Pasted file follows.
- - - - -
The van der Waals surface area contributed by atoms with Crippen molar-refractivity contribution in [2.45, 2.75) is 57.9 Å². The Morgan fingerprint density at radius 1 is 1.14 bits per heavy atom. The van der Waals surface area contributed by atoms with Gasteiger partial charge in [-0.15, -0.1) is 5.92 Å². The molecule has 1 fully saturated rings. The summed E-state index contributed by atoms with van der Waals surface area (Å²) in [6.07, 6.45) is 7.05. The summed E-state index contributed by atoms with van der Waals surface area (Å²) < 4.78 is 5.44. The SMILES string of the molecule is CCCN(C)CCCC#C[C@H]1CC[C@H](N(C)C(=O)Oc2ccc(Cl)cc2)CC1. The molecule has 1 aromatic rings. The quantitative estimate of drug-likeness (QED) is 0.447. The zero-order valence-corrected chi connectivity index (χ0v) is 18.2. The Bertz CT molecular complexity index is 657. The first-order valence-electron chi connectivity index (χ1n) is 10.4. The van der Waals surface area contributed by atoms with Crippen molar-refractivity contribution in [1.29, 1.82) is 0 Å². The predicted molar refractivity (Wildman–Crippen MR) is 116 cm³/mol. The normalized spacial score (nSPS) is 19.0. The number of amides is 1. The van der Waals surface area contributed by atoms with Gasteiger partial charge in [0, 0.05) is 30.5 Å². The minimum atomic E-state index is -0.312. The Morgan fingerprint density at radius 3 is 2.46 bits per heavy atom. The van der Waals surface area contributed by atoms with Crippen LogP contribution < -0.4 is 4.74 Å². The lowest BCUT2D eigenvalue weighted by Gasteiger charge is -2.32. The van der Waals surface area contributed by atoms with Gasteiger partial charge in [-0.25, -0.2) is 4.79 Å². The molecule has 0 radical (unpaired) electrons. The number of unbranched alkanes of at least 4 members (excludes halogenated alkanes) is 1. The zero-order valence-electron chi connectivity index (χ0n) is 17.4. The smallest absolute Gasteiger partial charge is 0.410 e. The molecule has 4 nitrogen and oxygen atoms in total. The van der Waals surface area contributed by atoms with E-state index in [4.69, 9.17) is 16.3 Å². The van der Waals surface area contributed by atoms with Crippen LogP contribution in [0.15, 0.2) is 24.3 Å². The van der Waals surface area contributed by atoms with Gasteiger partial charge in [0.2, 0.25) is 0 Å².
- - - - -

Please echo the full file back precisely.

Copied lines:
The van der Waals surface area contributed by atoms with Crippen molar-refractivity contribution in [2.45, 2.75) is 57.9 Å². The Morgan fingerprint density at radius 1 is 1.14 bits per heavy atom. The van der Waals surface area contributed by atoms with Gasteiger partial charge in [-0.15, -0.1) is 5.92 Å². The molecule has 1 fully saturated rings. The summed E-state index contributed by atoms with van der Waals surface area (Å²) in [6.07, 6.45) is 7.05. The summed E-state index contributed by atoms with van der Waals surface area (Å²) < 4.78 is 5.44. The SMILES string of the molecule is CCCN(C)CCCC#C[C@H]1CC[C@H](N(C)C(=O)Oc2ccc(Cl)cc2)CC1. The molecule has 1 aromatic rings. The quantitative estimate of drug-likeness (QED) is 0.447. The zero-order valence-corrected chi connectivity index (χ0v) is 18.2. The Bertz CT molecular complexity index is 657. The first-order valence-electron chi connectivity index (χ1n) is 10.4. The van der Waals surface area contributed by atoms with Crippen molar-refractivity contribution in [1.29, 1.82) is 0 Å². The predicted molar refractivity (Wildman–Crippen MR) is 116 cm³/mol. The normalized spacial score (nSPS) is 19.0. The number of amides is 1. The van der Waals surface area contributed by atoms with Gasteiger partial charge in [0, 0.05) is 30.5 Å². The minimum atomic E-state index is -0.312. The Morgan fingerprint density at radius 3 is 2.46 bits per heavy atom. The van der Waals surface area contributed by atoms with Crippen LogP contribution < -0.4 is 4.74 Å². The lowest BCUT2D eigenvalue weighted by Gasteiger charge is -2.32. The van der Waals surface area contributed by atoms with Gasteiger partial charge in [-0.25, -0.2) is 4.79 Å². The molecule has 0 radical (unpaired) electrons. The number of unbranched alkanes of at least 4 members (excludes halogenated alkanes) is 1. The zero-order valence-electron chi connectivity index (χ0n) is 17.4. The smallest absolute Gasteiger partial charge is 0.410 e. The molecule has 4 nitrogen and oxygen atoms in total. The van der Waals surface area contributed by atoms with E-state index in [4.69, 9.17) is 16.3 Å². The van der Waals surface area contributed by atoms with Crippen LogP contribution in [0.15, 0.2) is 24.3 Å². The van der Waals surface area contributed by atoms with Gasteiger partial charge in [0.2, 0.25) is 0 Å².